Fiona ravages Atlantic Canada with structural damage, mass power outages
The wrath of Fiona lived up to its AccuWeather forecast as one of the strongest storms on record to impact Canada. Making landfall Friday, the storm caused major structural damage to communities and forced over half a million power outages across the region.
After bombarding Prince Edward Island, eastern Nova Scotia, western Newfoundland and southeastern Labrador on Friday, Fiona turned its attention to southwestern Newfoundland Saturday. Early Saturday morning, at least one building washed away due to the storm in Port aux Basques, and several others were damaged by tides approaching residences in the area. Some residents fled parts of the community impacted by flooding while washed-out roads cut off the town completely from certain sectors.
The storm took the path to Atlantic Canada after stops in Puerto Rico, the Dominican Republic, the Turks and Caicos and other parts of the Caribbean.
The town of Port Aux Basques in southwestern Newfoundland was ravaged by Fiona, leaving structures severely damaged. (Photo courtesy Kiel Williams/Reuters)
A scary scene in the Port aux Basques community unfolded Saturday morning, as residents could see what appeared to be a large quantity of gasoline on the streets.
In an interview on Saturday morning with CBC Radio One, Port aux Basques town manager Leon MacIsaac stated that he had previously warned locals about Fiona's potential impacts on the community.
"Due to the most recent forecast and likelihood that the sea is going to be much higher than we originally anticipated, we thought it would be prudent to contact as many residents as we could near the south-facing coast," MacIsaac said.
In Nova Scotia, Cape Breton and Victoria County declared a state of local emergency Saturday morning, with officials asking residents to shelter in place. Multiple roads in the vicinity were deemed impassable after Fiona's landfall, and emergency crews have been out responding to those who either lost their roof or had trees collide with houses.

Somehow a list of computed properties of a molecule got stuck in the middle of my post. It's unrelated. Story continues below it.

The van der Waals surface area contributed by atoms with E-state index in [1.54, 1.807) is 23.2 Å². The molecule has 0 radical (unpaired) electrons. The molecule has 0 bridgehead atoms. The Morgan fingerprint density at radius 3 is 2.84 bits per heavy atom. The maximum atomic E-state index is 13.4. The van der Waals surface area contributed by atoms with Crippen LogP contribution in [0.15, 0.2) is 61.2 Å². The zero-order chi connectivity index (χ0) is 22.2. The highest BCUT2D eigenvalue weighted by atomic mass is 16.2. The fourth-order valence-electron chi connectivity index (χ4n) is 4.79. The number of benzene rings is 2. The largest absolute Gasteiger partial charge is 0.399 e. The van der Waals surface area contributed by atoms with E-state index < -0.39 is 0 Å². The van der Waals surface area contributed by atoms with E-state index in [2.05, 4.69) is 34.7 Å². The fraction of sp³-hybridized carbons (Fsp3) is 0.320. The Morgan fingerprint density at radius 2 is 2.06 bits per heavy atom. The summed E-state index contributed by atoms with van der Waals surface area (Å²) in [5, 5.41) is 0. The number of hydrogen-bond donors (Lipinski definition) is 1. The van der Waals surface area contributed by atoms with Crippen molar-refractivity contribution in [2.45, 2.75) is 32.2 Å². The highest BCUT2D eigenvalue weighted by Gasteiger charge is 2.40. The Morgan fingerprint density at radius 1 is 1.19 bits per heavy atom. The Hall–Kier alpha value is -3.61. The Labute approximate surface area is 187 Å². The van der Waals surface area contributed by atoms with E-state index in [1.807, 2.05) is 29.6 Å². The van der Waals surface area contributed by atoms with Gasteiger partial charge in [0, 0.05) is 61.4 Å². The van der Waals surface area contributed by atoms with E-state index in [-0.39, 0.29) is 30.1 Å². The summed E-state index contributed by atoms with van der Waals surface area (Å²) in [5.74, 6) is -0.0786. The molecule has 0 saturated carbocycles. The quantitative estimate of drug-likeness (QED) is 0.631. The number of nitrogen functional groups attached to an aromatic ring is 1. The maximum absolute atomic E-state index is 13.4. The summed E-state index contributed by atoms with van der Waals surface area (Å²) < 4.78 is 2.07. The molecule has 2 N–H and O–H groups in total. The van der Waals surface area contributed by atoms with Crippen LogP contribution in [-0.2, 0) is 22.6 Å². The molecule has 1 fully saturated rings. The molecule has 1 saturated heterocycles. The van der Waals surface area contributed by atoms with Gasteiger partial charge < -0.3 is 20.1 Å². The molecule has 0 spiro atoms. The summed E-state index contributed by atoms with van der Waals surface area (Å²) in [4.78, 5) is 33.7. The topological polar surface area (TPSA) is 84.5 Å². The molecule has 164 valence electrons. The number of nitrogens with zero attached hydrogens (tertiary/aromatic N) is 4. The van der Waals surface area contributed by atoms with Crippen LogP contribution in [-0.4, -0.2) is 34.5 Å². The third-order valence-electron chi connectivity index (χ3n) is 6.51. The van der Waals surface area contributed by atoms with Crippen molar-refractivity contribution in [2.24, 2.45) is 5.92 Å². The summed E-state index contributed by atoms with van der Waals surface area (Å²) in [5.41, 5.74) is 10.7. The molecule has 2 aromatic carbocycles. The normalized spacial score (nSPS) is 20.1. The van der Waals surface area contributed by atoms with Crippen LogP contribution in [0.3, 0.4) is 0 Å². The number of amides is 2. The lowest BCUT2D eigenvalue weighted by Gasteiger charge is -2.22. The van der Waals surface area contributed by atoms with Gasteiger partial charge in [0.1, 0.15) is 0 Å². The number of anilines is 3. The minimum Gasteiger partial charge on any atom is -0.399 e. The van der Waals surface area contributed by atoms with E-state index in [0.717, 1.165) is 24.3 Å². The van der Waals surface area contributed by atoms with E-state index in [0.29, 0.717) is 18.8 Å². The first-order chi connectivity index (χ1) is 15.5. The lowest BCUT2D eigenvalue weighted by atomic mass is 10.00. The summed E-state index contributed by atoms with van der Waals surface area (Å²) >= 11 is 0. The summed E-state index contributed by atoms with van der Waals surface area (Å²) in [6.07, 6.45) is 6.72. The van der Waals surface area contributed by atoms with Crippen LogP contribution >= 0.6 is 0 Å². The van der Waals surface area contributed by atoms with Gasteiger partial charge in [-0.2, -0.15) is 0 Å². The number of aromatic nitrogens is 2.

Fiona made landfall in Nova Scotia Saturday, sending the streets into disarray. (Photo via Reuters)
Rampant power outages were triggered due to Fiona's landfall, with roughly 205,000 residents of Nova Scotia without power as of Monday morning, which is around 40 percent of the province's population. The outages also reached more than 80,000 for Prince Edward Island, while neighboring New Brunswick had more than 13,000 without power early Monday.
Early Saturday morning, Fiona finally made landfall along Nova Scotia's Canso Peninsula with sustained winds up to 100 mph, the equivalent of a Category 2 hurricane.
Downed trees were common across Nova Scotia after Fiona's landfall on Friday. (Photo via Reuters)
Some of the highest wind gusts in Atlantic Canada thus far were noted in Arisaig, Nova Scotia (111 mph); Grand Etang Harbour, Nova Scotia (104 mph); and Wreckhouse, Nova Scotia (103 mph). The winds extended outward about 115 miles (185 km) from the center of the storm, and tropical-storm-force winds extended 405 miles (605 km).
An unconfirmed report from Hart Island, Nova Scotia, recorded the lowest air pressure in Canadian history. If confirmed, this report would certainly be momentous and would show how unusually powerful Fiona managed to become. The National Weather Service's Ocean Prediction Center pegged Fiona near landfall at 933 millibars, which would comfortably break the all-time pressure record in Canada of 940.2 millibars.
Top rainfall totals in Nova Scotia Sunday, over a 72-hour period, were reported in Big Intervale (8.25 inches), Moose Lake (7.3 inches), North Mountain (6.86 inches) and Port Hawkesbury (6.38 inches).
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